Venice[edit]

The Venetian Republic was well known for the demarchical aspects of its long standing and stable government.[2] While other Maritime Republics withered under the strain of factionalism, Venice was renowned for its unity under the Doge. This unity allowed Venice to prosper as an economic city state superpower for several centuries while other nations came and went.

The demarchical mechanism that Venice employed involved the iterative process of electing a large council which was then reduced by lot. This was followed by that smaller council electing another large council which was again reduced by lot; the process continuing several more iterations. By this means, the ruling families were able to diffuse the influence of competing special interests and reduce the possibility that a rival family would obtain a vice like grip on power.

Ironically, this levelling of the playing field within the commune provided Venice with the opportunity to obtain its own monopolies in trade due to its stability and indivisibility. This immunity to factionalism gave it a resilience in defeat that would in the long run cause other cities, such as Genoa, to crumble.

Modern electioneering and theoretical modern application[edit]

In theory a government of demarchy has some advantages over the democratic political process. Demarchy eliminates expensive, time consuming and nepotism-rife election process. In theory chosen politicians would be free to dedicate their time and resources to policy research and planning. It is difficult to confirm such theories as demarchy has not been put in practice on any notable scale at any level in a modern state. There have been some recent advocacy towards the implementation of demarchy to modern governments. In the UK, these include Newid and Demarchy in the UK.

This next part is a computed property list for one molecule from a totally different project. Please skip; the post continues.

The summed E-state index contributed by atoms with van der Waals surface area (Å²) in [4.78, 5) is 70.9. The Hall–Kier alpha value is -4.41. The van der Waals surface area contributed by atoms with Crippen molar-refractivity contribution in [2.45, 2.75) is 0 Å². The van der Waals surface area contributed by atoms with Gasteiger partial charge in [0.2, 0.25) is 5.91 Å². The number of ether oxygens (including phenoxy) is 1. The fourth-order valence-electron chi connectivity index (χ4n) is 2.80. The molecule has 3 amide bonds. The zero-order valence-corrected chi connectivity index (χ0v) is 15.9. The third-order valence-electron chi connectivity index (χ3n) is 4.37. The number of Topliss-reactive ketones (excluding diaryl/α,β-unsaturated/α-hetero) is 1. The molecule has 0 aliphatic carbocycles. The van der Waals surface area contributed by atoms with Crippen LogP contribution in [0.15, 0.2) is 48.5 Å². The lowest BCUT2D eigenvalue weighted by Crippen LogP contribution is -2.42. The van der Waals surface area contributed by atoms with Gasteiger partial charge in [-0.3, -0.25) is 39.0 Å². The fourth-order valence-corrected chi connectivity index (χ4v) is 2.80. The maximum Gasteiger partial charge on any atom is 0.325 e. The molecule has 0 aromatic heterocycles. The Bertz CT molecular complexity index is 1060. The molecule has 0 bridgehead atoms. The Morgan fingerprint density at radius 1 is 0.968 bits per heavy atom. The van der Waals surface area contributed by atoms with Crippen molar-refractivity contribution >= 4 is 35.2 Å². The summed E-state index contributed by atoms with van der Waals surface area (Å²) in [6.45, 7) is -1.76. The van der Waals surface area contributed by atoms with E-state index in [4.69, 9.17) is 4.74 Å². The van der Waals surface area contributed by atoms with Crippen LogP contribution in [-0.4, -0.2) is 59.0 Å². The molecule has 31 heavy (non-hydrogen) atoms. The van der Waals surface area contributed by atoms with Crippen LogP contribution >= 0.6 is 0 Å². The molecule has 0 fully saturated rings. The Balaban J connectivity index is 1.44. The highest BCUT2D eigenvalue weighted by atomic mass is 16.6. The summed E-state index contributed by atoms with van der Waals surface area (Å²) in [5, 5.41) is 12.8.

Institutional corruption in political parties[edit]

An attractive feature of demarchy is that if political leaders were replaced on a regular basis with randomly selected citizens, it would reduce institutionalised corruption, party apathy and complacency as well as a history of party led entitlement, lack of choice and variety in political ideas in platforms. It could be argued that replacing politicians in this way would solve such problems.

As people would be randomly selected to act as representatives it would be less likely that the person involved would be part of a "party political machine".

The theory says that a randomly selected person as a representative would not have to compromise their own beliefs in order to make political alliances and gain support, nor fear political reprisals in implementing tough or controversial legislation. However, as theory goes, there is no inherent guarantee, nor anything a priori in demarchy which guarantees this.

There is no proven link that long term political representation equals a larger amount of monetary loss through political corruption nor could it be proven that random citizens in office would end or limit corruption nor that corruption would increase.

Research by the World Bank and others has shown that a form of citizens' assembly called Participatory budgeting reduced corruption in several cities. [3]

Areas of thinking and debate[edit]

Although this theory of political representation has yet to be popularized, rigorously examined or critiqued, there are three broad areas of concern.

Scope[edit]

The first area of demarchic theory concerns whether it should supplement or completely replace conventional representative democracy. To supplement popular voting would imply that randomly selected people would serve only in limited levels or types of representation, or make up only a portion of political representatives. For example, all city councils would be made up entirely of randomly selected citizens, though the mayor, through popular vote would remain; or one-tenth of a parliament would be formed through sortition while the remaining would be voted for by ballot. Other examples would include a person being selected to make decisions and or offer advice about education or the environment. Complete replacement would entail individuals from a group of randomly selected people being directly appointed into all areas of government, cabinets, parliaments and other forms of leadership.